An upsurge in interest in athletics after the Games may well require a huge facility, but is this a feasible proposition? Research is going on already into this aspect of the Olympics legacy and the debate is set to run and run. I invite you to read and click on the links below and engage with the controversy:


 Roult, R and Lefebvre S. Planning and Reconversion of Olympic Heritages: The Montreal Olympic Stadium’ in International Journal of the History of Sport Nov/Dec2010, Vol. 27 Issue 16-18, p2731 17p.

Lending collections shelfmark : 4542.282000

 Adler, D. Parisian Delight’ in Panstadia International Quarterly Report Apr 2004: Vol. 10 Issue 4. p. 44-46;48-49 5p.

Lending collections shelfmark: 6357.476500


 Tottenham hit back at critics over plans to move to Olympic Park:

 Mike Lee: Only Spurs can stop Olympic Stadium becoming a white elephant:

Tottenham bid for Olympic Stadium 'makes sense long term', say AEG:

West Ham and Tottenham's 2012 stadium plans criticised:

South Africa's World Cup venues are 'white elephants':

'White elephant' stadium will drain public cash years after Olympics:



14 January 2011

Changing controversies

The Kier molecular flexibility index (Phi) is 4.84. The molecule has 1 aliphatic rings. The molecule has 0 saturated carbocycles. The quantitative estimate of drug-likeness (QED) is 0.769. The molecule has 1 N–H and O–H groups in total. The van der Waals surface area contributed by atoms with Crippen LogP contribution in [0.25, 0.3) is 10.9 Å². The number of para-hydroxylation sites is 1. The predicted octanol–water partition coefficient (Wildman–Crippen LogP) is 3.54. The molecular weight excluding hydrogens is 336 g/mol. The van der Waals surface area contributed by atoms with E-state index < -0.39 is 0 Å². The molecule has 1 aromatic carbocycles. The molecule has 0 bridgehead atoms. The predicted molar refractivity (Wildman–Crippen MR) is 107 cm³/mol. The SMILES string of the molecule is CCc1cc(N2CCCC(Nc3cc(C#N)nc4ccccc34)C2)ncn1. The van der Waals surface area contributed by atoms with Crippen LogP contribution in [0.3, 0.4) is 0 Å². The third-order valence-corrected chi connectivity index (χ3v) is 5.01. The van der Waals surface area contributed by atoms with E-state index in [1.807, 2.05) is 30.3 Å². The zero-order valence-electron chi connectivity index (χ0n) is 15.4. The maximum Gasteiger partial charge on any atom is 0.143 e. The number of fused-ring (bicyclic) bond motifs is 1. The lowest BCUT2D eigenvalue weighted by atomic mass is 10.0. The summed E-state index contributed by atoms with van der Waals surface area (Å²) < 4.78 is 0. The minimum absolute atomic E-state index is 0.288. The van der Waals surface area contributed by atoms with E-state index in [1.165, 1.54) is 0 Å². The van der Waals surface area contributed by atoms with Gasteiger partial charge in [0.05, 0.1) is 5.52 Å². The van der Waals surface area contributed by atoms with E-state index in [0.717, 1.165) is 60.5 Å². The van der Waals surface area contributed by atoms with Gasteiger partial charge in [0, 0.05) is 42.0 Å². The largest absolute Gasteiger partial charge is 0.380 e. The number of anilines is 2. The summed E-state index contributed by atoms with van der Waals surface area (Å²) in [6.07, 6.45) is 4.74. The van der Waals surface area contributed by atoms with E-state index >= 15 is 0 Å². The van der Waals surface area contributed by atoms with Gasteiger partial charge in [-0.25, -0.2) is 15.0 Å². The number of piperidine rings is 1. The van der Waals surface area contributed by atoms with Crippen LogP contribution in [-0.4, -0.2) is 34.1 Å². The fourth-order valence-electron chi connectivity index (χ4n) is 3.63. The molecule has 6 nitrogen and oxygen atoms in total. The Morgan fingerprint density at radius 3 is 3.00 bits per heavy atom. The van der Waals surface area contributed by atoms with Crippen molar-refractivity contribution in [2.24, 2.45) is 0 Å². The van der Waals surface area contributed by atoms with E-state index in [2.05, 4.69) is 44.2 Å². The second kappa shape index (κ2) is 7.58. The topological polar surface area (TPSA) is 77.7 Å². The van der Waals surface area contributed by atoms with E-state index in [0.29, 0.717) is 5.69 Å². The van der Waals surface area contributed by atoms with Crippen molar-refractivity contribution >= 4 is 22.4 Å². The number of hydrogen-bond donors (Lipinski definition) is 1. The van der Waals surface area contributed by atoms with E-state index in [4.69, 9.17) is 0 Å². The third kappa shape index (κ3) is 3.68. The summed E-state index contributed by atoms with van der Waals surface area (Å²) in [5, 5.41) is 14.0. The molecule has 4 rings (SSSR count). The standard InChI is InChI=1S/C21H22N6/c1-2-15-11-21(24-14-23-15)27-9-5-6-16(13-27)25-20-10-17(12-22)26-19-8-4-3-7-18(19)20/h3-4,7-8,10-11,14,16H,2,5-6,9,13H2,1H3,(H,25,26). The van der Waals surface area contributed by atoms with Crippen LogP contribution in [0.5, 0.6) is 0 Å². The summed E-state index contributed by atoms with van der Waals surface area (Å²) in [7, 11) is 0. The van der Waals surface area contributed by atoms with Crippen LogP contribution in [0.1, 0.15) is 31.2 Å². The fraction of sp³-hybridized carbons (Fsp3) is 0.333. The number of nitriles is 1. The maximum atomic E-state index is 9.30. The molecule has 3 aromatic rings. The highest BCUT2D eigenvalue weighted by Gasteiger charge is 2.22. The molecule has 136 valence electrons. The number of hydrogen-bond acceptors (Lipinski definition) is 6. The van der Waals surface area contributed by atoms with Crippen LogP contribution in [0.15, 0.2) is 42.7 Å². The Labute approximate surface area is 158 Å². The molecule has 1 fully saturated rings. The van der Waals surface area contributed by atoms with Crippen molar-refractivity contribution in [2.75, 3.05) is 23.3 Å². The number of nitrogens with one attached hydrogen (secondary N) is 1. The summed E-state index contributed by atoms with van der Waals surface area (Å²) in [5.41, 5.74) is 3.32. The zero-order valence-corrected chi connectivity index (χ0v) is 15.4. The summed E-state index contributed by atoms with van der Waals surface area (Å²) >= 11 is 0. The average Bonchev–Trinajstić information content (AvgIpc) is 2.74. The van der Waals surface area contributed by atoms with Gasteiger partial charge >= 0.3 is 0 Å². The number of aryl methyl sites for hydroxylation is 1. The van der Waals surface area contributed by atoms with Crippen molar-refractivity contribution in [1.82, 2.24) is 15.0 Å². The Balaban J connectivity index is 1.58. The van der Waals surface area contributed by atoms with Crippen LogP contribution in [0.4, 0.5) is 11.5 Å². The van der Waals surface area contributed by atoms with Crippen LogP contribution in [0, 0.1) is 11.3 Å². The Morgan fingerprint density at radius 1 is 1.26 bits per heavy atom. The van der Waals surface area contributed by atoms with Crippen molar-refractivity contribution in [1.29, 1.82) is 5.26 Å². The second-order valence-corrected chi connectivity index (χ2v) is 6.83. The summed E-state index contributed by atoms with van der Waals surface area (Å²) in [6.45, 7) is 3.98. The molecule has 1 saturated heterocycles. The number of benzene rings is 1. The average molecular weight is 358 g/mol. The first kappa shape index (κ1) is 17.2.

Tuesday 11th January saw a really fascinating event held in the British Library. Hosted by the British Sociological Association’s Sociology of Sport and Leisure and Recreation study groups it attracted an audience of eager participants from across the HE sector and some starry names from the world of sport research. The conference was about the Olympic Games and the social science issues it raises and there were four sessions  which looked at mega events, the history of ‘Olympic’ designated festivals, modern European identity vis a vis the Games, the popularity of the Olympics, and the status of the athlete within the event itself. The latter, which took the form of a round table discussion featuring Professor Barrie Houlihan, and Drs Elizabeth Pike and Dominic Malcolm was particularly intriguing because it posed a number of questions about the role the elite athletes actually play as part of this most monumental of mega events. It was suggested that although the Olympics and Paralympics could not happen without the athletes, beside the bureaucratic juggernaut of the Games and the economic, political and logistical issues it brings with it, they seem almost marginalised, caught up in a net of rules and regulations which define their eligibility, their validity (as drug-free competitors) and their actions.